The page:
Although only fragmentary inscriptions remain in Crete, inscriptions dating to the 3rd and 2nd centuries BCE from an ancient synagogue on the island of Delos honour two citizens of Heraklion and Knossos. This indicates the prevalence of a Samaritan community in Crete and also makes the existence of a Jewish community there quite likely.
The Roman/Early Byzantine Period (1st century BCE to 9th century CE)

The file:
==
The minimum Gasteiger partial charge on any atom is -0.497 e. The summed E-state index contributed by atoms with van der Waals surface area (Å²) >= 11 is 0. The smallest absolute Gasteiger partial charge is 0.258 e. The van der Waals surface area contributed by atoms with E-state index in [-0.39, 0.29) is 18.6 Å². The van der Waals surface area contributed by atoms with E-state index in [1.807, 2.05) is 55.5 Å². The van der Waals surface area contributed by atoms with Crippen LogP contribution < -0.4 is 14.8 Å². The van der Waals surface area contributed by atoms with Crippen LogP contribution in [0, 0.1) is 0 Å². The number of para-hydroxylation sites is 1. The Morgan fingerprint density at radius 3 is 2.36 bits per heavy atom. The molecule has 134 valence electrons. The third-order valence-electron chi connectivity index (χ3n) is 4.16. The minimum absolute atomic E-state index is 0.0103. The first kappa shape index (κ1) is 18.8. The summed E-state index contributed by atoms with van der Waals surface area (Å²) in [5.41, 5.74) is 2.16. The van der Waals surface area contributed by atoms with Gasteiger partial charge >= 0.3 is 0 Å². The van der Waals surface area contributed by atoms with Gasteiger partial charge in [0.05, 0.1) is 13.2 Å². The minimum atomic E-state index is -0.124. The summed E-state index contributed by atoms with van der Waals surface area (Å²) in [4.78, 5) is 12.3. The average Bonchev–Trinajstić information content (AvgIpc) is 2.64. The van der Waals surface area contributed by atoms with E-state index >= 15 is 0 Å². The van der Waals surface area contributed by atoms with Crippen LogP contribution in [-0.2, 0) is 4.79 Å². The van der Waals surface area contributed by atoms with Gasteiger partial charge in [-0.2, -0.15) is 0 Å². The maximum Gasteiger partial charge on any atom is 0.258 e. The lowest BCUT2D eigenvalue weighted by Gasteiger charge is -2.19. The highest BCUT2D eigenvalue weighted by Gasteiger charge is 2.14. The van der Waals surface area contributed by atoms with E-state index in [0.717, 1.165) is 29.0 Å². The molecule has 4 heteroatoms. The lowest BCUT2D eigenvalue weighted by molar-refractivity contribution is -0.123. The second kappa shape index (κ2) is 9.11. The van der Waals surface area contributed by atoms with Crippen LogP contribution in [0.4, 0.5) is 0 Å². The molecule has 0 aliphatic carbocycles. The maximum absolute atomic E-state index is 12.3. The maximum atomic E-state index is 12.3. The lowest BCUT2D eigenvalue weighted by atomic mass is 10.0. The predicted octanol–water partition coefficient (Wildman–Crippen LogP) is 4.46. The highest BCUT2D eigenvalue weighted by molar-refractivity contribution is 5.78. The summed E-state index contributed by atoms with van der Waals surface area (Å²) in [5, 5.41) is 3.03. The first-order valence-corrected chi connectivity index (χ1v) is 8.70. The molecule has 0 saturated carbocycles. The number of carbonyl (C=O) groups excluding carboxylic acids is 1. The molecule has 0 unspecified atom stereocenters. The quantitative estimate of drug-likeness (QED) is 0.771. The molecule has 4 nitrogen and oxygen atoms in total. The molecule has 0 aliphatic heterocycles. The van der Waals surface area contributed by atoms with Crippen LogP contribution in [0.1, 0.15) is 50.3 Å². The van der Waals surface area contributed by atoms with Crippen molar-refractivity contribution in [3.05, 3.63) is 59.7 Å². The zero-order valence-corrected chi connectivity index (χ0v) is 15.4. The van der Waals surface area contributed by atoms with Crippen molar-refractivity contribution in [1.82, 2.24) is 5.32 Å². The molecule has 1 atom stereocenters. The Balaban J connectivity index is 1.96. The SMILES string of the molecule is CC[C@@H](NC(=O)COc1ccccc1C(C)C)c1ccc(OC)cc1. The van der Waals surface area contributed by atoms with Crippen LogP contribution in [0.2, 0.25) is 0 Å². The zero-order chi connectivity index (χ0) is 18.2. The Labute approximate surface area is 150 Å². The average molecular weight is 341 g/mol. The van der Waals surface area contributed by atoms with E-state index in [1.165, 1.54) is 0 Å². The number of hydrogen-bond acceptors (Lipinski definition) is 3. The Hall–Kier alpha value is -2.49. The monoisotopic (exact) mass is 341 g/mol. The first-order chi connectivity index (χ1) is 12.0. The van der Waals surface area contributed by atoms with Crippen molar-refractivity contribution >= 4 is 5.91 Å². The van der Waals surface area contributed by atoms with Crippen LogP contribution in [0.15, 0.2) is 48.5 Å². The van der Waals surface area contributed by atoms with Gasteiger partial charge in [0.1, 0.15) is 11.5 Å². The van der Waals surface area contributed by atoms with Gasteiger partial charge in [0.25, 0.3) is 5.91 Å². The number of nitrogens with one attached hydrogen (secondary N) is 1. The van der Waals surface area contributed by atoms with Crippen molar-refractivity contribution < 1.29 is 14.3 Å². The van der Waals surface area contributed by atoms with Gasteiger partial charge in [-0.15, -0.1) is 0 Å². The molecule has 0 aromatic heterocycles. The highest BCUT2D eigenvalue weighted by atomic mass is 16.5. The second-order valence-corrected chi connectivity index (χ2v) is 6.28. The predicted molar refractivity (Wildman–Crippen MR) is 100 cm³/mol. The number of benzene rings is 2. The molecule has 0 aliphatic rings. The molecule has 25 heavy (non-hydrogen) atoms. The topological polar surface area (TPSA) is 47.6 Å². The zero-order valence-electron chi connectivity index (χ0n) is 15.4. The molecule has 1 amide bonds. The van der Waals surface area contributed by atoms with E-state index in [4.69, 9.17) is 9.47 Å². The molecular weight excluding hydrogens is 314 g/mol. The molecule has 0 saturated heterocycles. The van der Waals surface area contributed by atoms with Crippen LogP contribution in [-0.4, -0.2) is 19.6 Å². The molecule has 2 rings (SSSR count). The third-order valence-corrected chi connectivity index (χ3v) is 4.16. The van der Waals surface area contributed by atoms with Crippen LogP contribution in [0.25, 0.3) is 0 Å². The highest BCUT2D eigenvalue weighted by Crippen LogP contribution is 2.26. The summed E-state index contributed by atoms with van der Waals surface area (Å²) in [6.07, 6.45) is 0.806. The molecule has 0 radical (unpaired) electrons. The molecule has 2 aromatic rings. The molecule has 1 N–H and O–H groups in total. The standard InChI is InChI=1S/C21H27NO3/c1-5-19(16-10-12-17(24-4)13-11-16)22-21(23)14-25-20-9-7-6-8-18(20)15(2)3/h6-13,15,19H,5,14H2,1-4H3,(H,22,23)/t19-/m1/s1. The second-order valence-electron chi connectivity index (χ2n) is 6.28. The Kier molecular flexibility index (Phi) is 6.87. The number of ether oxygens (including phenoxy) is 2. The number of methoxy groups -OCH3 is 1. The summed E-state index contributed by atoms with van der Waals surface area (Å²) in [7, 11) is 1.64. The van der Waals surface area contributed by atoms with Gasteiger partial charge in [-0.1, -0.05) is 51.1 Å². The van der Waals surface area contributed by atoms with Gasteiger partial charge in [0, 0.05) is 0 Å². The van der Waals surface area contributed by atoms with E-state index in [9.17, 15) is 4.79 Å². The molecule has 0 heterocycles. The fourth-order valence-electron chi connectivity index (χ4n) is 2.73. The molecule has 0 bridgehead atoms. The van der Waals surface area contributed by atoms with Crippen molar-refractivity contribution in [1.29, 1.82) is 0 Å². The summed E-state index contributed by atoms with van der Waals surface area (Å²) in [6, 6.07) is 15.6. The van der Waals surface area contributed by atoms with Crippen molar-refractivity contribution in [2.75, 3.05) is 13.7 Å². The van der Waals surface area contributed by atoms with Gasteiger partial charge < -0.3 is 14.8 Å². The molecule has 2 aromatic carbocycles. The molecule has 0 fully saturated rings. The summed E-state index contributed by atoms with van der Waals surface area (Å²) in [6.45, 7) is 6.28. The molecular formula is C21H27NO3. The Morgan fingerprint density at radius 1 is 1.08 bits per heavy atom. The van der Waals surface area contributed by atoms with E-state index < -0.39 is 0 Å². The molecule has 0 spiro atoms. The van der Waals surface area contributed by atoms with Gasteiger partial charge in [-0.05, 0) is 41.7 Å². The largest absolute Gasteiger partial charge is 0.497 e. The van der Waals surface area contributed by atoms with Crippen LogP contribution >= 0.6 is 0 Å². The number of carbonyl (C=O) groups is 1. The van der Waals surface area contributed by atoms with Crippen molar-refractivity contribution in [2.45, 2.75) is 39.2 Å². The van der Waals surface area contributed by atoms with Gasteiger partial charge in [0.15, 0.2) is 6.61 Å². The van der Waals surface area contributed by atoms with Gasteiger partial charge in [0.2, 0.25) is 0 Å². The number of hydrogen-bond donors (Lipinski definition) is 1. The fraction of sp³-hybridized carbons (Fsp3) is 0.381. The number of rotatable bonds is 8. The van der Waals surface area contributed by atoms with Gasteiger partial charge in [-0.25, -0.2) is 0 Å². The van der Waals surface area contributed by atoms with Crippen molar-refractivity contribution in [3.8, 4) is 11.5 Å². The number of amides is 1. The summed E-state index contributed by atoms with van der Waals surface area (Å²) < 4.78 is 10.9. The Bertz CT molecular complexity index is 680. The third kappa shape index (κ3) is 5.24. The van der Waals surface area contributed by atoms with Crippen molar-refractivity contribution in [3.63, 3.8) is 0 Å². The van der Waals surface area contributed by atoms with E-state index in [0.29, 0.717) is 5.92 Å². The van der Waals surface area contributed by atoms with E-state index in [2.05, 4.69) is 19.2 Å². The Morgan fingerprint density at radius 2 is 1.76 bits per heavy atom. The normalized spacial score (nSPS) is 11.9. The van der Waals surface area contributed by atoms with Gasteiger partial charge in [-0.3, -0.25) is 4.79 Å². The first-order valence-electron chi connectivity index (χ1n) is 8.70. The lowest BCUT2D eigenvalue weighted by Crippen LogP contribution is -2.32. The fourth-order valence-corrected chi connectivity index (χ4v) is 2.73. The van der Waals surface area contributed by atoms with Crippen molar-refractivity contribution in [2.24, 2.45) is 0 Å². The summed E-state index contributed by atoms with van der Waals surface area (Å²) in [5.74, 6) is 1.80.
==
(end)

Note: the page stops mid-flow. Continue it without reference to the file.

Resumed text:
By the time of the Roman conquest of Crete in the 1st century BCE, Jewish communities were thriving in most of the major cities including Gortyna, Kissamos, Hania, Rethymnon, Knossos and Sitia. According to Jewish philosopher, Philo of Alexandria, the larger Greek islands including Crete were “full of Jewish settlements.” In the 1st century CE, Roman historian, Tacitus provides an intriguing theory regarding the origin of Jews. He claims that the Jews were, in fact, Cretans and that their original name was “Idaeans” (in other words, “from Mt. Ida”). Beyond the obvious etymological similarity, his theory may also be based on part of the tradition linking the Philistines to the Eteo-Cretans who were fleeing the island following the arrival of the so-called Sea Peoples ca. 1200 BCE.